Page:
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You are here:Home News & PressHaier’s Zhang Ruimin Speaks at the Seventh Esteemed Global Drucker Forum on how Companies can Adapt and Leverage Human Capacity in the Internet Age

News & Press

Haier’s Zhang Ruimin Speaks at the Seventh Esteemed Global Drucker Forum on how Companies can Adapt and Leverage Human Capacity in the Internet Age

29 12 2015
As the leader of one of the world’s most innovatively managed global companies, Zhang Ruimin, CEO and Chairman of the Board of Directors of Haier Group, the world’s leading home appliance provider, was last week invited to speak in Vienna at the seventh Global Peter Drucker Forum, one of the world’s foremost management congresses that is held annually to honor the ideas of Peter Drucker. The Forum addressed essential questions relating to how businesses will change in an increasingly technology-driven economy. It focused on the theme of humanity and how digital technology can be leveraged to augment human capacity. Mr Zhang explained the innovative management strategies that Haier is undertaking in response to the disruptive changes brought about by the Internet to harness the enormous human capacity that it makes available. 
 
Zhang Ruimin was the only representative of Chinese industry to speak at the esteemed forum, demonstrating the pioneering approach to management that he has employed at Haier. In 2005, in response to the elimination of the distance between companies and customers that the Internet was bringing, Haier adopted a disruptive management model that is now held up as an example of how to adapt to the changing dynamics of the Internet era. These innovative management practices have been consolidated into a case study by the Harvard Business School entitled Haier: Zero Distance to the Customer. In Mr Zhang’s speech at the seventh Drucker Forum in Vienna, he expounded on Haier’s more recent “networking strategy” management concept to give direction for how companies can restructure to become “human” 21st century corporations by better leveraging the Internet.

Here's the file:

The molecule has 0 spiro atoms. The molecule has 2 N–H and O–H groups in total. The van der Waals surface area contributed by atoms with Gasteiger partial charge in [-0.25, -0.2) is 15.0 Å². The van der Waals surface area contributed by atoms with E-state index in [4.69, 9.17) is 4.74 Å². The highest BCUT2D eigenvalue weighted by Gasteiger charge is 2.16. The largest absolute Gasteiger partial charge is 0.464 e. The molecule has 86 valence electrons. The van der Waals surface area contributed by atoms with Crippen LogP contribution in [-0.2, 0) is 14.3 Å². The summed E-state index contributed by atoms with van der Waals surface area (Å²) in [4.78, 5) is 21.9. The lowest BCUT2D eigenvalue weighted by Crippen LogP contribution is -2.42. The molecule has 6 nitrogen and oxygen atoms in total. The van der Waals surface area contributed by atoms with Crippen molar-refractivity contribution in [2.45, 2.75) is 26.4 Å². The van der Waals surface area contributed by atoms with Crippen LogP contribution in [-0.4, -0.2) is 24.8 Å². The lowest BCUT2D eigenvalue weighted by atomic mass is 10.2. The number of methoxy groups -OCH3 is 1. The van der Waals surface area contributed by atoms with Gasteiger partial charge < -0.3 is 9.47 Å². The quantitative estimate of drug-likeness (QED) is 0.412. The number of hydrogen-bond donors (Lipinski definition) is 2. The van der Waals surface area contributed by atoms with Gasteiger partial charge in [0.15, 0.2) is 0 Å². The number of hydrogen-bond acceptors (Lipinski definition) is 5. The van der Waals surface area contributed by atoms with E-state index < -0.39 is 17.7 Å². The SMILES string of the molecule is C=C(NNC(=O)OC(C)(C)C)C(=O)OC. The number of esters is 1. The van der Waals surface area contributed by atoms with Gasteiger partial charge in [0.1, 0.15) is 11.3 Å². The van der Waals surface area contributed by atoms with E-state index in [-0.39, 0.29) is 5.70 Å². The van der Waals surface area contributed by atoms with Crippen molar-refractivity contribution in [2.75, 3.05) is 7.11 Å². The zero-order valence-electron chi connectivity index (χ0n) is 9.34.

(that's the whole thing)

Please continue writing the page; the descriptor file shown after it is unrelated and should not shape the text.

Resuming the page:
Mr Zhang stated that the Internet has given companies the opportunity to maximize both the value of the company and its employees by aligning their respective goals. To do this, he noted that Haier has undertaken three transformations. One is ‘enterprise transformation’. This involved breaking the traditional, company-centric pyramid structure of management, which is closed and isolates different teams into separate roles. Haier has done this by eliminating middle management and by forming a platform ecosystem of self-managing teams and micro-enterprises that are responsible for all aspects of a business from R&D to sales. 
 
Another transformation is ‘employee transformation’. Rather than being implementers that do what is instructed, Haier is converting employees into entrepreneurs and partners. Employees are encouraged to find market opportunities to set up their own businesses that draw resources from the company and all around the world to support their work. This is done in a shareholding partnership with the company, with employee wages dependent on the results of their business. Haier’s third transformation is ‘user transformation’. Whereas a transaction used to be the only connection between a company and its customers, the Internet provides the opportunity to incorporate customers into a company’s value chain. A two-way connection is now possible in which customers or ‘users’ are able to provide suggestions for the company to develop products according to their specific needs. 
 
Addressing the forum theme of humanity and enhancing human value, Mr Zhang said, “As long as employees feel they are being managed, there will always be a feeling of unfairness. Haier is giving employees a chance to start their own business and to give full play to their real value. Like German philosopher, Immanuel Kant said, people are the purpose not tools. It should be taken as a real fact that employees can create value for themselves. And, like Peter Drucker wrote, if the goals of employees and the company are aligned then the employee will contribute as much as they can and will, in turn, generate more value for employees and help the company develop.
 
Peter Drucker’s daughter, Cecily Drucker, said, “I totally agree with Mr Zhang Ruimin’s thoughts regarding a self-driven mechanism to inspire the potential of employees. His attendance at the forum was a great contribution to the spread of Peter Drucker’s thoughts globally.”